In short, I’m still finding my way in this fiction writer’s life, but there’s one thing I’ve learned: we can’t make it on our own.  That’s why signing up for this Pay It Forward Blogfest was a no brainer.  Picking three blogs to represent the legions of folks who’ve been a significant part of my writer’s journey was a big challenge, however.  So many people have lent their support, while they’ve asked for very little in return.  Such generosity of spirit really is quite humbling.

But if it had to be three, then these are them–and I hope you hop right on over and pay them a visit.  In no particular order:
  • Liza @ Middle Passages: Liza was one of the first writers and fellow bloggers who gave me a leg up.  She reposted a goofy post of mine where I intereviewed myself, and has been a stalwart supporter and friend of WSMG ever since.  Her own blog is full of wonderful prose and pictures, shared in a quiet, thoughtful way, and well worth a visit.
  • Lola @ Sharp Pen/Dull Sword: Lola is one of the grooviest folks around, and one I’ve been lucky enough to get to know outside of the blogosphere as well.  Her infectiously positive attitude, warmly supportive vibe and razor sharp writing and editing style have been a real influence on me, and she’s really helped shape my views as a budding fiction writer.  Go on over and join the Wolf Pack if you haven’t already!
  • Donna @ Donna Hole: Donna has been one of those long-time bloggers that you can tell really enjoys getting around and visiting everyone.  She’s one of the most frequent visitors here at WSMG, always taking the time to provide in-depth, well thought out comments, and she’s a unique, generous person who brightens your day every time you come in contact with her.  Hang around her blog for awhile and I’m sure you’ll see what I mean!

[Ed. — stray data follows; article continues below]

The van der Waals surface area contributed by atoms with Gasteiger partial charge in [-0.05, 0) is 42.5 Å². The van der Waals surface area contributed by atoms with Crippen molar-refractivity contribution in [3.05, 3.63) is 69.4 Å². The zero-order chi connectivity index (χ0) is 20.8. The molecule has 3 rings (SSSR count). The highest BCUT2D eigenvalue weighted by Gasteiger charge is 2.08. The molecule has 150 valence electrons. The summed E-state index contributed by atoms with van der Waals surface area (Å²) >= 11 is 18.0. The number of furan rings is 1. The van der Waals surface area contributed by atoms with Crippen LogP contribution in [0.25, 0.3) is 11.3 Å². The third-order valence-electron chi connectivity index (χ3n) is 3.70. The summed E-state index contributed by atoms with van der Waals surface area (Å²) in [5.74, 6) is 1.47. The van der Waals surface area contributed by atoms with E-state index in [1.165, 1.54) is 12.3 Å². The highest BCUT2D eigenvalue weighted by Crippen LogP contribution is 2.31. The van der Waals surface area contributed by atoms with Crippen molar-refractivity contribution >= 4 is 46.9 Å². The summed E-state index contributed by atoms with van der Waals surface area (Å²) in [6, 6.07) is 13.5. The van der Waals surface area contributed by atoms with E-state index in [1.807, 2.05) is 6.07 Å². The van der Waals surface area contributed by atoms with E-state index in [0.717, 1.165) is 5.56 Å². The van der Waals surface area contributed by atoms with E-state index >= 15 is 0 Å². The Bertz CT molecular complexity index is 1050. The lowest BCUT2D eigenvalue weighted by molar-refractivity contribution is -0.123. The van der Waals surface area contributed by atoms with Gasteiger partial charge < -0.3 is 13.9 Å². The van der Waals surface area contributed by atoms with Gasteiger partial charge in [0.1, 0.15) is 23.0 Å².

Anyway, thanks a million, ladies!  Thanks for helping me along on this writing journey and for being such a good friends! 

BTW, as a quick aside, I’d like to thank Matthew and Alex for setting this blogfest up.  It certainly is an inspired idea–and you should go visit everyone else too as I’m sure there’ll be plenty of fiction-related lauding and high-fives to go around.

Now I’m off to see who everyone else is recommending!


Check back on Monday where I’m gonna talk some about the Kraken as part of October’s Monster Fest.  Get all the details here!

Just a quick drive-by post, as I have a lot of irons in the fire at the moment, many of them related to writing (and this last bit makes me happy :D).

I’ve been working feverishly on my Rule of Three Blogpost entry–going up Wednesday–and if you haven’t signed up yet, you’re still in luck.  Check the link on my sidebar.  Submissions close at the end of the evening, so go on over and check it out.  I think it promises to be a nice event, and I’m certainly looking forward to it–not only because we’ll get to read a ton of great stories, but also because I’m using it as a kind of writing exercise to get my feet wet, get my sea-legs back under me.

Also, I’ve also just learned that the Literary Lab is featuring its 3rd Annual Writing Contest and Anthology, which I am likely to enter also.  Submissions are due by December 31st, 2011, if I’m not mistaken. 

I am thoroughly enjoying stepping back into the world of a fiction writer–spent this weekend getting more organized, in fact–but I had forgotten how quick the pace of time can go when one is so busy.  Not to worry: I am loving every minute!

And I am starting to go through a lot of my old writing, re-reading, evaluating.  We recently combined files from several different computers into one master file, and I can now review a number of different pieces I’ve written, some very old.  I am looking for strengths and weaknesses, trying to understand where I still need to grow as a writer.  And trust me, there’s plenty of room for growth!

Just one day at a time, right?  What about you?  How are things in your world?